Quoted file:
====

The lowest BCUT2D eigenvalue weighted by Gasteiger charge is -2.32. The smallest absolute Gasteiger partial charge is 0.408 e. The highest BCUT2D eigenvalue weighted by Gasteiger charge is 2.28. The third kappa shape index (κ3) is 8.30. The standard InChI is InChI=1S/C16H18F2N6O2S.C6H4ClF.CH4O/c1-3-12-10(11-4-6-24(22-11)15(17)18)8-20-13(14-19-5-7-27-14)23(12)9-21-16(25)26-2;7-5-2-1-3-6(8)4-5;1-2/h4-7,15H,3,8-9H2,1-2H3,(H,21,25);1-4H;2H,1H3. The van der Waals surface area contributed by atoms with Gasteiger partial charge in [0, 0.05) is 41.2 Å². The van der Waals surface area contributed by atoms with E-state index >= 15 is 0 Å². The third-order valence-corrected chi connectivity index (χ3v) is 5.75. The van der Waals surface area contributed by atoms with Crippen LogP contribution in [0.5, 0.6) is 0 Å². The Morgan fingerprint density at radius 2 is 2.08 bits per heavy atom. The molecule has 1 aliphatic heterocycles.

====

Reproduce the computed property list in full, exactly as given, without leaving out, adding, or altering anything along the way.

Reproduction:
The lowest BCUT2D eigenvalue weighted by Gasteiger charge is -2.32. The smallest absolute Gasteiger partial charge is 0.408 e. The highest BCUT2D eigenvalue weighted by Gasteiger charge is 2.28. The third kappa shape index (κ3) is 8.30. The standard InChI is InChI=1S/C16H18F2N6O2S.C6H4ClF.CH4O/c1-3-12-10(11-4-6-24(22-11)15(17)18)8-20-13(14-19-5-7-27-14)23(12)9-21-16(25)26-2;7-5-2-1-3-6(8)4-5;1-2/h4-7,15H,3,8-9H2,1-2H3,(H,21,25);1-4H;2H,1H3. The van der Waals surface area contributed by atoms with Gasteiger partial charge in [0, 0.05) is 41.2 Å². The van der Waals surface area contributed by atoms with E-state index >= 15 is 0 Å². The third-order valence-corrected chi connectivity index (χ3v) is 5.75. The van der Waals surface area contributed by atoms with Crippen LogP contribution in [0.5, 0.6) is 0 Å². The Morgan fingerprint density at radius 2 is 2.08 bits per heavy atom. The molecule has 1 aliphatic heterocycles.